In Python I have a module myModule.py where I define a few functions and a main(), which takes a few command line arguments.

I usually call this main() from a bash script. Now, I would like to put everything into a small package, so I thought that maybe I could turn my simple bash script into a Python script and put it in the package.

So, how do I actually call the main() function of myModule.py from the main() function of MyFormerBashScript.py? Can I even do that? How do I pass any arguments to it?

  • If you have imported myModule, then you should be able to call myModule.main(). What have you tried so far? – Marius Jan 24 '13 at 11:25
  • I'm worried by the input arguments, which I usually pass from a shell script. – Ricky Robinson Jan 24 '13 at 13:27
  • Does it make sense to call it with the subprocess module? – BenDundee Jan 24 '13 at 14:58
  • I guess it would be easier, yeah. – Ricky Robinson Jan 24 '13 at 16:38

It's just a function. Import it and call it:

import myModule


If you need to parse arguments, you have two options:

  • Parse them in main(), but pass in sys.argv as a parameter (all code below in the same module myModule):

    def main(args):
        # parse arguments using optparse or argparse or what have you
    if __name__ == '__main__':
        import sys

    Now you can import and call myModule.main(['arg1', 'arg2', 'arg3']) from other another module.

  • Have main() accept parameters that are already parsed (again all code in the myModule module):

    def main(foo, bar, baz='spam'):
        # run with already parsed arguments
    if __name__ == '__main__':
        import sys
        # parse sys.argv[1:] using optparse or argparse or what have you
        main(foovalue, barvalue, **dictofoptions)

    and import and call myModule.main(foovalue, barvalue, baz='ham') elsewhere and passing in python arguments as needed.

The trick here is to detect when your module is being used as a script; when you run a python file as the main script (python filename.py) no import statement is being used, so python calls that module "__main__". But if that same filename.py code is treated as a module (import filename), then python uses that as the module name instead. In both cases the variable __name__ is set, and testing against that tells you how your code was run.

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  • 3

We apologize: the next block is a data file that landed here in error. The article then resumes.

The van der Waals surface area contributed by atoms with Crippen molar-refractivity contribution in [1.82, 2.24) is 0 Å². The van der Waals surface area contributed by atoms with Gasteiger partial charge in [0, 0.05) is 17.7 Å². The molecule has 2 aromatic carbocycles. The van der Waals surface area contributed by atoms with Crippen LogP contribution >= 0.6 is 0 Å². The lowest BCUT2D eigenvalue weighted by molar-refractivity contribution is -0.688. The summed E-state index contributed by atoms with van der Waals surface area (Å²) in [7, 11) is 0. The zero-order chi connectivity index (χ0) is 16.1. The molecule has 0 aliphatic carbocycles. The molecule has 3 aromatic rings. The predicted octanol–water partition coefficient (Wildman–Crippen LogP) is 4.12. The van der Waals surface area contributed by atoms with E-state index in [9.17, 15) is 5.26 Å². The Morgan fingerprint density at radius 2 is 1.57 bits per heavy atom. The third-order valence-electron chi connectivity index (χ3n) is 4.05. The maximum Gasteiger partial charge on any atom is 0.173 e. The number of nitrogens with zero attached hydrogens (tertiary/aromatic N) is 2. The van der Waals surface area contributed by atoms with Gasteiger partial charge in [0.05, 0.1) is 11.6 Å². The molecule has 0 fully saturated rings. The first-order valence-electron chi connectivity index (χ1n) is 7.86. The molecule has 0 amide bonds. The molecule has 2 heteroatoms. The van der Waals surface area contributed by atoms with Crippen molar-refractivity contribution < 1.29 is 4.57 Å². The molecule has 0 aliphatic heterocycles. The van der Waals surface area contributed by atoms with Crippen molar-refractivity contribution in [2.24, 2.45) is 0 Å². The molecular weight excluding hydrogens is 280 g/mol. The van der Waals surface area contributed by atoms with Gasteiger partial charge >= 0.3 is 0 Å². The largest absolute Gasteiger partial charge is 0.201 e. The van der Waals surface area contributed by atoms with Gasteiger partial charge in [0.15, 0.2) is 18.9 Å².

Sure. But what about the input arguments? I use argparse, so when I call the script from a terminal, I do $ python myModule -a input_a -b input_b --parameterC input_c. How would it work from within python code? That's what I couldn't find from a simple search. – Ricky Robinson Jan 24 '13 at 13:30
  • @RickyRobinson: expanded to show that you can have it both ways; just pass in the arguments parsed or to-be-parsed. – Martijn Pieters Jan 24 '13 at 13:37
  • 1
    Thanks. Could you please also specify which excerpt of code belong to which module or script? It looks way more cumbersome than what I thought at the beginning. – Ricky Robinson Jan 24 '13 at 13:43
  • @RickyRobinson: Both excerpts belong together in the same module; I've made that explicit. – Martijn Pieters Jan 24 '13 at 13:48

Martijen's answer makes sense, but it was missing something crucial that may seem obvious to others but was hard for me to figure out.

In the version where you use argparse, you need to have this line in the main body.

args = parser.parse_args(args)

Normally when you are using argparse just in a script you just write

args = parser.parse_args()

and parse_args find the arguments from the command line. But in this case the main function does not have access to the command line arguments, so you have to tell argparse what the arguments are.

Here is an example

import argparse
import sys

def x(x_center, y_center):
    print "X center:", x_center
    print "Y center:", y_center

def main(args):
    parser = argparse.ArgumentParser(description="Do something.")
    parser.add_argument("-x", "--xcenter", type=float, default= 2, required=False)
    parser.add_argument("-y", "--ycenter", type=float, default= 4, required=False)
    args = parser.parse_args(args)
    x(args.xcenter, args.ycenter)

if __name__ == '__main__':

Assuming you named this mytest.py To run it you can either do any of these from the command line